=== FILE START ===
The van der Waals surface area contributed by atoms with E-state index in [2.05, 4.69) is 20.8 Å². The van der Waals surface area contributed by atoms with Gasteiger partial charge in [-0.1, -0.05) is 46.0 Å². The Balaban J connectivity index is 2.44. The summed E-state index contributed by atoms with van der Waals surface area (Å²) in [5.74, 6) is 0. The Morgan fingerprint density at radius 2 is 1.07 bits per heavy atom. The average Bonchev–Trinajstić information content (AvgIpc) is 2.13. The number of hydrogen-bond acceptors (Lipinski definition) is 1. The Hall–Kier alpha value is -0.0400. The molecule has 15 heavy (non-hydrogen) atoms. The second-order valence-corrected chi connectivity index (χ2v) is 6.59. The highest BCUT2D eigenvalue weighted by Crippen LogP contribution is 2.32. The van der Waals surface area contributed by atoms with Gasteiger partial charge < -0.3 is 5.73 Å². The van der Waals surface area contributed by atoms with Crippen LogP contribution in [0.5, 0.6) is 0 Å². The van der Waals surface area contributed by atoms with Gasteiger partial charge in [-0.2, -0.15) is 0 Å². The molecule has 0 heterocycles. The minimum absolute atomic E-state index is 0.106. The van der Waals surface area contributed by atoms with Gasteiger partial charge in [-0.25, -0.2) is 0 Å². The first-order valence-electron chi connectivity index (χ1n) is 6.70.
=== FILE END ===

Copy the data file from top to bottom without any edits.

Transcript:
The van der Waals surface area contributed by atoms with E-state index in [2.05, 4.69) is 20.8 Å². The van der Waals surface area contributed by atoms with Gasteiger partial charge in [-0.1, -0.05) is 46.0 Å². The Balaban J connectivity index is 2.44. The summed E-state index contributed by atoms with van der Waals surface area (Å²) in [5.74, 6) is 0. The Morgan fingerprint density at radius 2 is 1.07 bits per heavy atom. The average Bonchev–Trinajstić information content (AvgIpc) is 2.13. The number of hydrogen-bond acceptors (Lipinski definition) is 1. The Hall–Kier alpha value is -0.0400. The molecule has 15 heavy (non-hydrogen) atoms. The second-order valence-corrected chi connectivity index (χ2v) is 6.59. The highest BCUT2D eigenvalue weighted by Crippen LogP contribution is 2.32. The van der Waals surface area contributed by atoms with Gasteiger partial charge < -0.3 is 5.73 Å². The van der Waals surface area contributed by atoms with Crippen LogP contribution in [0.5, 0.6) is 0 Å². The van der Waals surface area contributed by atoms with Gasteiger partial charge in [-0.2, -0.15) is 0 Å². The molecule has 0 heterocycles. The minimum absolute atomic E-state index is 0.106. The van der Waals surface area contributed by atoms with Gasteiger partial charge in [-0.25, -0.2) is 0 Å². The first-order valence-electron chi connectivity index (χ1n) is 6.70.